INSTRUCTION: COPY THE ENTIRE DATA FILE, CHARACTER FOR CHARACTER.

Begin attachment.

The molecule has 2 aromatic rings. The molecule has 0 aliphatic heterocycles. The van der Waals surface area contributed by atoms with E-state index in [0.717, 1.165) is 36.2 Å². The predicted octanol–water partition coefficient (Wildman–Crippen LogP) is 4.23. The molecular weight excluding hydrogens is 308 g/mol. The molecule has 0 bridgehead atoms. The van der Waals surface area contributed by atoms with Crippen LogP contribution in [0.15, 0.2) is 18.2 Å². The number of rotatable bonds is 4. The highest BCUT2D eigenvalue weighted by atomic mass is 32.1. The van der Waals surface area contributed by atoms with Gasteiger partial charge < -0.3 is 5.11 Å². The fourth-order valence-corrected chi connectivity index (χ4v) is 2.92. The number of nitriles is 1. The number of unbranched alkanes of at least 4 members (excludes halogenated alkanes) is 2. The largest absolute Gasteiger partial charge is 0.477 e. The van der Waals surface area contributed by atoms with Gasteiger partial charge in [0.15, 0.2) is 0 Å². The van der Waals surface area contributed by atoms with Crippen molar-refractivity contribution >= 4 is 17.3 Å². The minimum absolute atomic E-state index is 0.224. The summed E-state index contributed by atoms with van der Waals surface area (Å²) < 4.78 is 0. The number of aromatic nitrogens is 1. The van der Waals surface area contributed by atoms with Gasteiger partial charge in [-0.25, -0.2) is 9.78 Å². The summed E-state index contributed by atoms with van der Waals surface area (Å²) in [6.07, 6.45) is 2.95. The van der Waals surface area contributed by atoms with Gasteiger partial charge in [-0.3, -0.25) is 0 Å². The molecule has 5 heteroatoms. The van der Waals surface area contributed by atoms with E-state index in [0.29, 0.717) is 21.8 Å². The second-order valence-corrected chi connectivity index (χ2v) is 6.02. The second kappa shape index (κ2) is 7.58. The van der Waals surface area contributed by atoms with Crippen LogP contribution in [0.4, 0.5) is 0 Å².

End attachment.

The molecule has 2 aromatic rings. The molecule has 0 aliphatic heterocycles. The van der Waals surface area contributed by atoms with E-state index in [0.717, 1.165) is 36.2 Å². The predicted octanol–water partition coefficient (Wildman–Crippen LogP) is 4.23. The molecular weight excluding hydrogens is 308 g/mol. The molecule has 0 bridgehead atoms. The van der Waals surface area contributed by atoms with Crippen LogP contribution in [0.15, 0.2) is 18.2 Å². The number of rotatable bonds is 4. The highest BCUT2D eigenvalue weighted by atomic mass is 32.1. The van der Waals surface area contributed by atoms with Gasteiger partial charge < -0.3 is 5.11 Å². The fourth-order valence-corrected chi connectivity index (χ4v) is 2.92. The number of nitriles is 1. The number of unbranched alkanes of at least 4 members (excludes halogenated alkanes) is 2. The largest absolute Gasteiger partial charge is 0.477 e. The van der Waals surface area contributed by atoms with Gasteiger partial charge in [0.15, 0.2) is 0 Å². The van der Waals surface area contributed by atoms with Crippen molar-refractivity contribution >= 4 is 17.3 Å². The minimum absolute atomic E-state index is 0.224. The summed E-state index contributed by atoms with van der Waals surface area (Å²) < 4.78 is 0. The number of aromatic nitrogens is 1. The van der Waals surface area contributed by atoms with Gasteiger partial charge in [-0.25, -0.2) is 9.78 Å². The summed E-state index contributed by atoms with van der Waals surface area (Å²) in [6.07, 6.45) is 2.95. The van der Waals surface area contributed by atoms with Gasteiger partial charge in [-0.3, -0.25) is 0 Å². The molecule has 5 heteroatoms. The van der Waals surface area contributed by atoms with E-state index in [0.29, 0.717) is 21.8 Å². The second-order valence-corrected chi connectivity index (χ2v) is 6.02. The second kappa shape index (κ2) is 7.58. The van der Waals surface area contributed by atoms with Crippen LogP contribution in [0.4, 0.5) is 0 Å².